The Funambulist

Monthly Archives: February 2014

Photographs from the exhibition “A Queer History of Fashion” at the New York Fashion Institute of Technology (2013) /  Suit worn by Marlene Dietrich – Skirt by Jean-Paul Gaultier This article is based on two books (only in French) written by feminist historian Christine Bard in 2010. The first one is Une histoire politique du pantalon (A Political History of Trousers) and its immediate ‘sequel’ is Ce que soulève la jupe (What Brings up the Skirt). Both books… Read More

The thirty-eighth issue of Volume entitled The Shape of Law has been recently released and I have the great chance to have a paper in it, in company of many friends (Daniel Fernandez Pascual, Nina Kolowratnik, Pedro Gadanho, Ethel Baraona Pohl, Brendan Cornier, Cristina Goberna, Urtzi Grau, Dubravka Sekulic and Paula Alvarez). This issue is very useful as an introduction to problems of space in relation to the legal system that produces… Read More

Rarely an image would have known how to express the potential for a city to become a battlefield than this photomontage of Kiev’s Maidan Square before and after its occupation started (see below for a zoomable version). Similar photographs have emerged to show the extents of the tragic damages produced by the current civil war in Syria (see below). I won’t be addressing the specificity of Ukraine or Syria, about which I… Read More

In her work, Ariella Azoulay regularly attempts to describe photographs according to two events: the first one when the photograph is taken, often within the illusion that the presence of the camera does not influence the action — physical laws describe nevertheless the contrary — and the event of the reception of the photograph. In a conversation at the Contemporary Art Museum of Barcelona (MACBA), she shows a picture of two young Palestinian women… Read More

Many guest writers essays these days! In today’s text, Joanne Pouzenc, who is a Berlin-based architect and the organizer of post-capitalist architecture competitions at CollageLab (along with Philine Schneider), offers us a contemplation of the waiting body and the forces in which it find itself entangled. As she points out, there is a strong relation of power between the waiting body and the body that can end that wait. I recently had a close look… Read More

After a few years of existence, Twitter has already acquired a certain mythology that gives it the ability to start revolutions among other arguable characteristics. Without caricaturing what Twitter can do or cannot do, we can however acknowledge how it is currently used as a platform of questions around the various ostracist mechanisms of our societies (racism, misogyny, homophobia etc.). In this matter, I particularly recommend the read of the text “In… Read More

Image by Alexander Schneider for Neon Dance featuring Jennifer Essex. The second volume of The Funambulist Papers (see here for the first one) will be dedicated to questions surrounding the body. As regular readers might have already noticed, there have been already a few approaches to these questions in the past essays of this series, and there will continue to be more. Today’s guest, Adrienne Hart, is particularly competent to talk about bodies… Read More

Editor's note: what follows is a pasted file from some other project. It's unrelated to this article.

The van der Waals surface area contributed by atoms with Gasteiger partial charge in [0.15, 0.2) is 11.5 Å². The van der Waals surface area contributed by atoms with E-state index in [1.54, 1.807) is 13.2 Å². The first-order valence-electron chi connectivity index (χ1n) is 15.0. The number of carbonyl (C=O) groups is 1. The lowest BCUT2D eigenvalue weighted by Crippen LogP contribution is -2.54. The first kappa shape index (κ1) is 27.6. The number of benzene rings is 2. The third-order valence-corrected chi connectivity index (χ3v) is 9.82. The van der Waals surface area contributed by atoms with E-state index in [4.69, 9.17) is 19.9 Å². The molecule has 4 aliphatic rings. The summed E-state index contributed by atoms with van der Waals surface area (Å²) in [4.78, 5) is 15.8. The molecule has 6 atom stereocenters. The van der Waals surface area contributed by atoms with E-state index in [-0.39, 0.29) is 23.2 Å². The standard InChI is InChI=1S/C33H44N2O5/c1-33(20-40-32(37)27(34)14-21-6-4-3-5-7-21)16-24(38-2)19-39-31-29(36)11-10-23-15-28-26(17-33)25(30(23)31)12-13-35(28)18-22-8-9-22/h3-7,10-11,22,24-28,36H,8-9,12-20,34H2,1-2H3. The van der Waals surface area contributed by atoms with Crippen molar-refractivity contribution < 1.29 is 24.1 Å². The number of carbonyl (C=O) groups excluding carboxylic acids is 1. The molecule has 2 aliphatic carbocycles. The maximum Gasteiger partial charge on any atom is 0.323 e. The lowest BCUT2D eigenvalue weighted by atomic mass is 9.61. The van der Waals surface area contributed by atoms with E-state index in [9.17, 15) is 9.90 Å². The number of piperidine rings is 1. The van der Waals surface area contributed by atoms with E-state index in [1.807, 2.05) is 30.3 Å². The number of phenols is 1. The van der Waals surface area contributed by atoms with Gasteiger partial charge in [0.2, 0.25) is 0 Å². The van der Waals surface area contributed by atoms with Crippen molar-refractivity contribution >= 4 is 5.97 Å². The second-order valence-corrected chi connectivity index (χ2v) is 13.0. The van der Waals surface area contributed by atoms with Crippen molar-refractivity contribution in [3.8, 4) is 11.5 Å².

Geological analyses of coastal soil to establish the coast line location (courtesy of Daniel Fernández Pascual) Text originally written for DAMn Magazine based on a conversation with Daniel Fernández Pascual for ARCHIPELAGO Daniel Fernández Pascual is no ordinary architect. His online platform, Deconcrete, is a cabinet of architectural curiosities, an inventory of structures that find their peculiarity not so much through their form, but rather through their ambiguous legal properties. His academic status of PhD… Read More

The Funambulist now has 3,000 followers on facebook (as well as, 1,200 followers on wordpress and 1,700 on twitter)! Thank you very much for following the blog, as well as Archipelago its new podcast platform. The Funambulist started in January 2011, based on the archives of boiteaoutils and it has provided me since then with great encounters with talented people around the world. Thank you very much for being part of it…. Read More

Today’s guest writer is Gastón Gordillo, professor in anthropology at the University of British Columbia in Vancouver, to whom we owe the great work on Space and Politics, as well as a forthcoming book, Rubble (Duke University Press, 2014) about the narrative power contained in the figure of the ruin. In the following text, entitled “Nazi Architecture as Affective Weapon,” Gastón uses Third Reich main architect Albert Speer’s memoirs to examine Adolf Hitler’s relationship… Read More